One of the primary reasons visitors attend exhibitions and conferences is the educational component. Organizers face the daunting task of ensuring that the education program is relevant, dynamic and memorable. The focus of this task has been in the selection of speakers, the theme of the program and the quality of deliverables. But is there something else that can be done to ensure that the visitor experience is maximized so that they absorb, process and are able to use the information they have learned in their everyday lives?
According to a survey reported by Miller-McCune the answer may be the integration of music. A research team led by Fabrice Dosseville of the Universite de Caen Basse-Normandie conducted an experiment which included 249 university students. For one group a series of familiar classical pieces, including Mozart’s Eine Kleine Nachtmusik, Tchaikovsky’s Nutcracker and Bach’s Third Brandenburg Concerto was played as background to the lecture. The second heard the lecture with no background music. Each group was then quizzed to see how much information they were able to remember. The results indicate that the students who heard the music-enhanced lecture scored significantly higher that the lecturer only group.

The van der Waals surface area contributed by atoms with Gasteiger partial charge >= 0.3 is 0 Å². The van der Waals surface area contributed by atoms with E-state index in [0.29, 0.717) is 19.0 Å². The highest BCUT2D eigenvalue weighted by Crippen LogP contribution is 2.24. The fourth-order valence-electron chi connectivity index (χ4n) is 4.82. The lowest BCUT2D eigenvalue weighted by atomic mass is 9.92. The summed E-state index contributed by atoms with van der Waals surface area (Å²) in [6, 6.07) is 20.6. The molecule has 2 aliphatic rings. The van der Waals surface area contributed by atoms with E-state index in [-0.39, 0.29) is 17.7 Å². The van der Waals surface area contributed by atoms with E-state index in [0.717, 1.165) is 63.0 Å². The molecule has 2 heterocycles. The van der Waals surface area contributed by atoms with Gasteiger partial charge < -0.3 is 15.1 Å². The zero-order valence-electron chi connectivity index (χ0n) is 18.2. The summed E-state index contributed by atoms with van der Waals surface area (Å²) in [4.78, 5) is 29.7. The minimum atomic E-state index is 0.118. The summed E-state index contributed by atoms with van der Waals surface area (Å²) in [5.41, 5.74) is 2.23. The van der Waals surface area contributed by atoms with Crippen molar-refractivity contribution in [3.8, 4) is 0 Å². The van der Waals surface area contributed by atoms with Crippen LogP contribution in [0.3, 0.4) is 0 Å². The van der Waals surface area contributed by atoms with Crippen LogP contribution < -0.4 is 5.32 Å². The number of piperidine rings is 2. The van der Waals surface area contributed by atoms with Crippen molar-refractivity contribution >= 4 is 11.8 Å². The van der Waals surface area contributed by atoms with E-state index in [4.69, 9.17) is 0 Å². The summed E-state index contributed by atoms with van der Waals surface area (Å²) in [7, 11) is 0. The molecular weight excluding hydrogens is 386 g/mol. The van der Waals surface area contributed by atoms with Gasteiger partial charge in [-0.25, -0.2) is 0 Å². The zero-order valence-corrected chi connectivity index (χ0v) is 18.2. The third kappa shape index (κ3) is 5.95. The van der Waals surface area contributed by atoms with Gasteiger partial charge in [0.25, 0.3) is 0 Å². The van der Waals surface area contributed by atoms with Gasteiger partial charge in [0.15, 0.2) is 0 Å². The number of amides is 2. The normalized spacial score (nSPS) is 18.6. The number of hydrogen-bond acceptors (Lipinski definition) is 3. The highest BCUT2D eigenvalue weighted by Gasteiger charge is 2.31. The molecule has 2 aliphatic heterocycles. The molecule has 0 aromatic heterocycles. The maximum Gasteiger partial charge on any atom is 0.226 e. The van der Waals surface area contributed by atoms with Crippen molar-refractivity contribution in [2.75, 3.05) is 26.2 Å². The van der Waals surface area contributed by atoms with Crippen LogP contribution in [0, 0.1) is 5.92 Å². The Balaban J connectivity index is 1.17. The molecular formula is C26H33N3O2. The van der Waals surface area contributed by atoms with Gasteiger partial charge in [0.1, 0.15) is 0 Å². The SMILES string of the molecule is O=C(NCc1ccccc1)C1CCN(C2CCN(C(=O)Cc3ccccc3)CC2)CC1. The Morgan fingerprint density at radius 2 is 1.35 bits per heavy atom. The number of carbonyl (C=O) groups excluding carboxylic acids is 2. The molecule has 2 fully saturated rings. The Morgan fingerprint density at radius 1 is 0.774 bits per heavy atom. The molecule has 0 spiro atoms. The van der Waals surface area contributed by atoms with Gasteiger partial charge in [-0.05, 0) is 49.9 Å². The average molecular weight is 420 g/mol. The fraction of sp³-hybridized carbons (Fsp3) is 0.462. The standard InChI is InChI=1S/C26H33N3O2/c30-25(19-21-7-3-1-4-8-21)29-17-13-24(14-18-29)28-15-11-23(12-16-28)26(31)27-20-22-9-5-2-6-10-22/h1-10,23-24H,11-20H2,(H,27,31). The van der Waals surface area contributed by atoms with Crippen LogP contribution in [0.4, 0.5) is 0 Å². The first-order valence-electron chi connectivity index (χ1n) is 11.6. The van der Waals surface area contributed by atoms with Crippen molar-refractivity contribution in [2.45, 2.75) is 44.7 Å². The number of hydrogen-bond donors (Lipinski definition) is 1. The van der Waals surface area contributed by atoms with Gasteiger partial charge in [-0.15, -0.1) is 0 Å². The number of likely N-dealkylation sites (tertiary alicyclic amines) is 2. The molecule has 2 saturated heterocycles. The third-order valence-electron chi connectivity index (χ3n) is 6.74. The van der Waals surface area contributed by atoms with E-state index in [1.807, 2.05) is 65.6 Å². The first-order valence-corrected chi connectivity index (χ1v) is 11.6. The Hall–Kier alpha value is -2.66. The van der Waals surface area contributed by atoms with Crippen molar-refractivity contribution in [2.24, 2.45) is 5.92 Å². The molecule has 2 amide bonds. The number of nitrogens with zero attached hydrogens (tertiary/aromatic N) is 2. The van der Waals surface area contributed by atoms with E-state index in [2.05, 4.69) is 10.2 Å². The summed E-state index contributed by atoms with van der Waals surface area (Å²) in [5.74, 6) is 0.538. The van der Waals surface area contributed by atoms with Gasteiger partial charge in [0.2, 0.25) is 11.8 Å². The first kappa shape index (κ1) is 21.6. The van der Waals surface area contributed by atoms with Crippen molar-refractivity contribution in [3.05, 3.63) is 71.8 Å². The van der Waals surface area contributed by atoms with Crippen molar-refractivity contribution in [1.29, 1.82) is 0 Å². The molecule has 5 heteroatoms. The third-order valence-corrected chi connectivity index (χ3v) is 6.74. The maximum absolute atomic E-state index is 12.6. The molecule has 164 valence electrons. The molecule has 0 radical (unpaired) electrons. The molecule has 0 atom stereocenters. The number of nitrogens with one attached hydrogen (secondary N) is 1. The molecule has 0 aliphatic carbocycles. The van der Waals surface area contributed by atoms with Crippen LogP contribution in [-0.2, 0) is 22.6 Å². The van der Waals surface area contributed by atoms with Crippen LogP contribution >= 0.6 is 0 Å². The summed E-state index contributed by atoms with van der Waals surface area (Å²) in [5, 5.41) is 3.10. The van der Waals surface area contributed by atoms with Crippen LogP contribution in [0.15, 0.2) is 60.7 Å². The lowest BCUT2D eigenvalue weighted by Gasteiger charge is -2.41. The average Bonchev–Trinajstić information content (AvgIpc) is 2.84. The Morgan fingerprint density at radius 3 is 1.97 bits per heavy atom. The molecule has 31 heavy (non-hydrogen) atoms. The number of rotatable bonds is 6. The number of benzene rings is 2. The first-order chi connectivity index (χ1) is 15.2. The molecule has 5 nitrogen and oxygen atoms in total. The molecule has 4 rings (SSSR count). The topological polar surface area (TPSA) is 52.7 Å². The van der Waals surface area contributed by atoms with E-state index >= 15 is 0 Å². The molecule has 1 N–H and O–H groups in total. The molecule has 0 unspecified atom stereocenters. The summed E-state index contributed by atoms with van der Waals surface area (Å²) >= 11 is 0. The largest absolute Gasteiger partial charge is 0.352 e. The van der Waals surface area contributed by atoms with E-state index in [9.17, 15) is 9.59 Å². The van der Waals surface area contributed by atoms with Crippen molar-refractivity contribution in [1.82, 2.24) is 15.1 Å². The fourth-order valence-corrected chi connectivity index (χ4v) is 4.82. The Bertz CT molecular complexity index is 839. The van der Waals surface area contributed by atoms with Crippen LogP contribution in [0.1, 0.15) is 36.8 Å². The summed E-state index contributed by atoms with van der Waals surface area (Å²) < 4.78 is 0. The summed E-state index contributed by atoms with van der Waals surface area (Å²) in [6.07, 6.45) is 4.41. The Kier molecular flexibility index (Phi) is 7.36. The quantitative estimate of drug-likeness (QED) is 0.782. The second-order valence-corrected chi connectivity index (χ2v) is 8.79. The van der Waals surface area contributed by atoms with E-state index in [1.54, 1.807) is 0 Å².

While the reason for this phenomenon was not clear to the researchers, it did point to an important element to learning that organizers might consider experimenting with to see if it improves the attendees overall experience.
This simple and apparently effective addition to a conference or piped onto the floor of an exhibition may be an excellent and appreciated addition.